“Australia’s announcement on Jerusalem is a step in the right direction,” a US State Department spokeswoman told The Sydney Morning Herald and The Age.
“Almost exactly one year ago, President Trump was the first head of state to recognise Jerusalem as Israel’s capital and announce his intent to move his nation’s embassy to Jerusalem.
“As the President stated, for the United States, recognition of Jerusalem as the capital of Israel is a recognition of reality.”
The spokeswoman said Australia’s decision acknowledged the fact Jerusalem had been the seat of the modern Israeli government for 70 years and was the home of its parliament and Supreme Court.
“We encourage other governments to follow President Trump’s lead in acknowledging this reality, recognising Jerusalem as Israel’s capital, and moving their embassies to Jerusalem,” the spokeswoman said.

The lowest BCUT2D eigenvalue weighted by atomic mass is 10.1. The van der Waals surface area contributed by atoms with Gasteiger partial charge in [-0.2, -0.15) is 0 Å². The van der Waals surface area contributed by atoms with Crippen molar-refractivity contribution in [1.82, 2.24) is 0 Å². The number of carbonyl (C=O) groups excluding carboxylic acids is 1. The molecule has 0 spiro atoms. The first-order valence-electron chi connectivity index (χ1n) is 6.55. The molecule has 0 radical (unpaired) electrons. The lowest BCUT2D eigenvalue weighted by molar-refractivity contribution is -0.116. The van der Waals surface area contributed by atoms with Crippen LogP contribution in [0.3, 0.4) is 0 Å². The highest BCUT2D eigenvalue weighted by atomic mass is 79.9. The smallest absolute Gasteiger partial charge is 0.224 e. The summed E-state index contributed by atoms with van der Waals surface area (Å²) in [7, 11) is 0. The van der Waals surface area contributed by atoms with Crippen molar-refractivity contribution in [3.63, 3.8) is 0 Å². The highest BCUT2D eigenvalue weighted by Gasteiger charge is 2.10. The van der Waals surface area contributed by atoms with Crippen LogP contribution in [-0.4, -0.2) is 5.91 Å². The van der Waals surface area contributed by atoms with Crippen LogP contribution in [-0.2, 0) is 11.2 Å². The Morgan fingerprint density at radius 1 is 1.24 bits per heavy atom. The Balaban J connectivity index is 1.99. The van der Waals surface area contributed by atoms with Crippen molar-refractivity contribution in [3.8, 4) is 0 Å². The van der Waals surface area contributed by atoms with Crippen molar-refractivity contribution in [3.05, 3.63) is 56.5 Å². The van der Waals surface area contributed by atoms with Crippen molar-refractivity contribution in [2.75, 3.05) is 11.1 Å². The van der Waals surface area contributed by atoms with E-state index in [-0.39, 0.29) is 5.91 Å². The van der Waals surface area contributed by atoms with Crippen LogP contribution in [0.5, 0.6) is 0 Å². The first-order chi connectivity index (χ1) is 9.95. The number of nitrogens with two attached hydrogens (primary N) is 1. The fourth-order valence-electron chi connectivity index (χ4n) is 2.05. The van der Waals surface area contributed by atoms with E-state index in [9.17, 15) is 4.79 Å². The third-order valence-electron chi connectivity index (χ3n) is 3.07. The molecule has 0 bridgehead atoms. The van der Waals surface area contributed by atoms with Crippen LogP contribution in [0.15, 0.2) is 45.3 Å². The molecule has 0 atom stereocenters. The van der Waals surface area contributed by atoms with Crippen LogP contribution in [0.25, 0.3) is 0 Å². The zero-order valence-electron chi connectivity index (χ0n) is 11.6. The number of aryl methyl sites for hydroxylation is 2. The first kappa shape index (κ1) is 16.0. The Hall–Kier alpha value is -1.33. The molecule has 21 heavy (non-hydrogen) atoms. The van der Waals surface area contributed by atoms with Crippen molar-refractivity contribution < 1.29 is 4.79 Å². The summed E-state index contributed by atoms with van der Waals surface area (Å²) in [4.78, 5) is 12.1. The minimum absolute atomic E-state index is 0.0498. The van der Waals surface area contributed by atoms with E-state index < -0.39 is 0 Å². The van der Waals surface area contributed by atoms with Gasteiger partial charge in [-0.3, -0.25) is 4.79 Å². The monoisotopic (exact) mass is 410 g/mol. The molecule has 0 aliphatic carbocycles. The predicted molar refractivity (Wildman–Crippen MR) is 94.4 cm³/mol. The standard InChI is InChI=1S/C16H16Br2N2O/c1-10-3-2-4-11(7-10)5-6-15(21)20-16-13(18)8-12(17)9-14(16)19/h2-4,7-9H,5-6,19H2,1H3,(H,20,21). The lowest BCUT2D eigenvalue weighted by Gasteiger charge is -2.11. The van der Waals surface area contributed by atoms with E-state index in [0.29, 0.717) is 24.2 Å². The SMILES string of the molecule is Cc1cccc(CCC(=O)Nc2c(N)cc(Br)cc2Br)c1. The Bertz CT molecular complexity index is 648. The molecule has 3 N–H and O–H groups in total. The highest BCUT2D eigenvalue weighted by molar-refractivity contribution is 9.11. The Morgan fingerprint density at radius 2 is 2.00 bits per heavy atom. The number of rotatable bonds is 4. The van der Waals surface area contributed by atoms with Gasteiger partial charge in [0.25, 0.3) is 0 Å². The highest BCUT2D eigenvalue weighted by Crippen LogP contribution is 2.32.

By contrast, the Malaysian foreign ministry attacked the government’s “premature” decision to recognise West Jerusalem as Israel’s capital, describing it as a “humiliation” of the Palestinians and their hopes for statehood.
Palestinian chief negotiator Saeb Erekat said: “The policies of this Australian administration have done nothing to advance the two-state solution.”
The international community has long believed that the recognition of West Jerusalem as Israel’s capital and of East Jerusalem as the capital of Palestine would be part of a final two-state solution.
In a speech to the Sydney Institute on Saturday, Morrison said that peace negotiations between Israel and Palestine had reached a “rancid stalemate” and a new approach was needed.
“Slavish adherence to the conventional wisdom over decades appears only to be further entrenching this stalemate, providing a leave pass for continued inaction,” he said.